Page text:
[2] Jewell indicated in a response to Petitioners' emergency motion that he does not oppose the public release of the redacted search warrant affidavits.

[3] In Bonner v. City of Prichard, 661 F.2d 1206 (11th Cir.1981) (en banc), the Eleventh Circuit adopted as precedent the decisions of the Fifth Circuit rendered prior to October 1, 1981.

[4] Petitioners contend that the court should apply the "compelling interest" test to this case even if the court does not find that a constitutional right of access exists.

In Wilson v. American Motors Corp., 759 F.2d 1568, 1570-72 (11th Cir.1985), for example, the Eleventh Circuit court applied a "compelling interest" standard to determine whether the petitioner could have access to the transcript, papers, and docket in relation to a closed post-trial settlement. Contrary to prior authority, however, the Eleventh Circuit failed to draw a distinction between a record of what happened at the trial and court documents. Instead, the court applied the same standard to the question of access to the transcript as well as to the issue of access to the court papers.

In addition, although appearing to use the common law right of access language, the Eleventh Circuit in Wilson cited to the First Amendment standard articulated in Newman. Id. at 1570-71. In contrast, the Eleventh Circuit in Newman had applied the First Amendment test, taken from Globe Newspaper, only to the right to attend hearings. Newman, 696 F.2d at 800-02. In applying this standard to court documents in Wilson, therefore, the Eleventh Circuit neglected the common law test that it had applied to the prisoner lists in Newman. See also Brown v. Advantage Engineering, Inc., 960 F.2d 1013 (11th Cir.1992) (citing Wilson and applying First Amendment test to the question of a common law right to access settlement records).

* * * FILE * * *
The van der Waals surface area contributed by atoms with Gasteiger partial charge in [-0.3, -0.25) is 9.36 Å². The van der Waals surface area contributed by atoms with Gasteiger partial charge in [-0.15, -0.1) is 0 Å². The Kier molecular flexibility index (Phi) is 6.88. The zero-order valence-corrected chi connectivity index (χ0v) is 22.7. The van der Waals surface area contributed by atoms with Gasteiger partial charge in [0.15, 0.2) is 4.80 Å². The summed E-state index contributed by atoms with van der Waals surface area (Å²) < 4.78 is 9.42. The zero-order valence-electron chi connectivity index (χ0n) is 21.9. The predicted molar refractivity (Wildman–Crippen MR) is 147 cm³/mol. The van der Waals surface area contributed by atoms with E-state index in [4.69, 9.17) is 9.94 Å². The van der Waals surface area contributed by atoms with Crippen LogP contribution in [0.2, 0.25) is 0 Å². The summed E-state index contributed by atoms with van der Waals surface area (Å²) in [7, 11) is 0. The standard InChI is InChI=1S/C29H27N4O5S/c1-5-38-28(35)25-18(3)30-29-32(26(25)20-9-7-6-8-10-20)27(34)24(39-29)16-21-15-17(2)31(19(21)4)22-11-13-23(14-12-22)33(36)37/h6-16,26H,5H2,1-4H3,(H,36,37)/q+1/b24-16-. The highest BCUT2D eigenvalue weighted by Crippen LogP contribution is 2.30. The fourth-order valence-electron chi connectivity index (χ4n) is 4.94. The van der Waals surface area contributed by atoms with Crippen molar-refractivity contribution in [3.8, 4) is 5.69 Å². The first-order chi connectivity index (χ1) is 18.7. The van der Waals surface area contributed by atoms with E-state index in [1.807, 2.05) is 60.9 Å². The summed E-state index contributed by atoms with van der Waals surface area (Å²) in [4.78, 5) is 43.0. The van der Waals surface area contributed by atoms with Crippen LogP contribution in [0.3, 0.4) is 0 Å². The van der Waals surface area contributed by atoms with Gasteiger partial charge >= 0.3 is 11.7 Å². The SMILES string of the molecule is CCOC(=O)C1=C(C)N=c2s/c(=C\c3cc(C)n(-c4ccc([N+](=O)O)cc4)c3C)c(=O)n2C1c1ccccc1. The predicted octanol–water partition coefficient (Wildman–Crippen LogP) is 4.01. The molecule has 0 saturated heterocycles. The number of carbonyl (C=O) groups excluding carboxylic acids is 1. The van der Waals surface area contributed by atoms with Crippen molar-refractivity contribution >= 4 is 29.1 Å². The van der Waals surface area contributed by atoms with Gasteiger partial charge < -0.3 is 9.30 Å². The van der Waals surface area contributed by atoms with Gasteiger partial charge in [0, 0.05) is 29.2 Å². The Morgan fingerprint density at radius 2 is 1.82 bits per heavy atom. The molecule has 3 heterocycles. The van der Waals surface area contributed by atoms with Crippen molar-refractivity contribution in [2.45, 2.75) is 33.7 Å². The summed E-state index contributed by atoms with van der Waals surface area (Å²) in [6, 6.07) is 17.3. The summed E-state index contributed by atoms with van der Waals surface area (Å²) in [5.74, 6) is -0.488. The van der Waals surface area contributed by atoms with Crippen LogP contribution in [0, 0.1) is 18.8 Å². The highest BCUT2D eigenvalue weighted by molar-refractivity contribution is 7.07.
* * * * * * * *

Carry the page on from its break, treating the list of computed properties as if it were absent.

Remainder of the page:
Moody v. U.S., No-90-8177, 908 F.2d 979 (11th Cir. June 28, 1990) (per curiam), is an unpublished opinion that is not binding precedent. See 11th Cir.R. 36-2. The court further notes that the opinion was addressing, in part, the issue of access to judicial proceedings when it applied a "compelling interest" standard. The opinion expressly did not address the issue of access to search warrant affidavits. Moody, slip op. at 5 n. 5.

Of course, Nixon and the earlier Fifth Circuit cases are binding precedent on this court. See Bonner v. City of Prichard, 661 F.2d 1206 (11th Cir.1981). As a result, the court will follow the common law analysis articulated in them and applied in such cases as Newman and Rosenthal.

[5] Those district courts in the Eleventh Circuit which have discussed the issue have also found no First Amendment right of access to sealed search warrant affidavits. See In re Macon Telegraph Pub. Co., 900 F. Supp. 489, 491-92 (M.D.Ga.1995); In re Search of Office Suites for World and Islam Studies Enterprise, 925 F. Supp. 738, 741 (M.D.Fla.1996).

[6] In the typical case where whole search warrant affidavits should remain sealed during an ongoing investigation, there are details in the affidavits that, if released, would clearly jeopardize the successful completion of the investigation. See Macon Telegraph Publishing Co., 900 F. Supp. at 492 (investigation ongoing, but suspects listed in affidavits not known to public); In re Search Warrant for Secretarial Area-Gunn, 855 F.2d at 570-71 (mass investigation of fraud and bribery, unknown suspects contained in affidavits); Matter of Office Suites for World & Islam Studies, 925 F. Supp. at 743 (sealed affidavits contained names of suspects being investigated in addition to those known to public); In re Flower Aviation of Kansas, 789 F. Supp. 366, 368 (D.Kan.1992) (names of suspects in affidavits were not known to public, and some evidence had been destroyed between execution of warrants).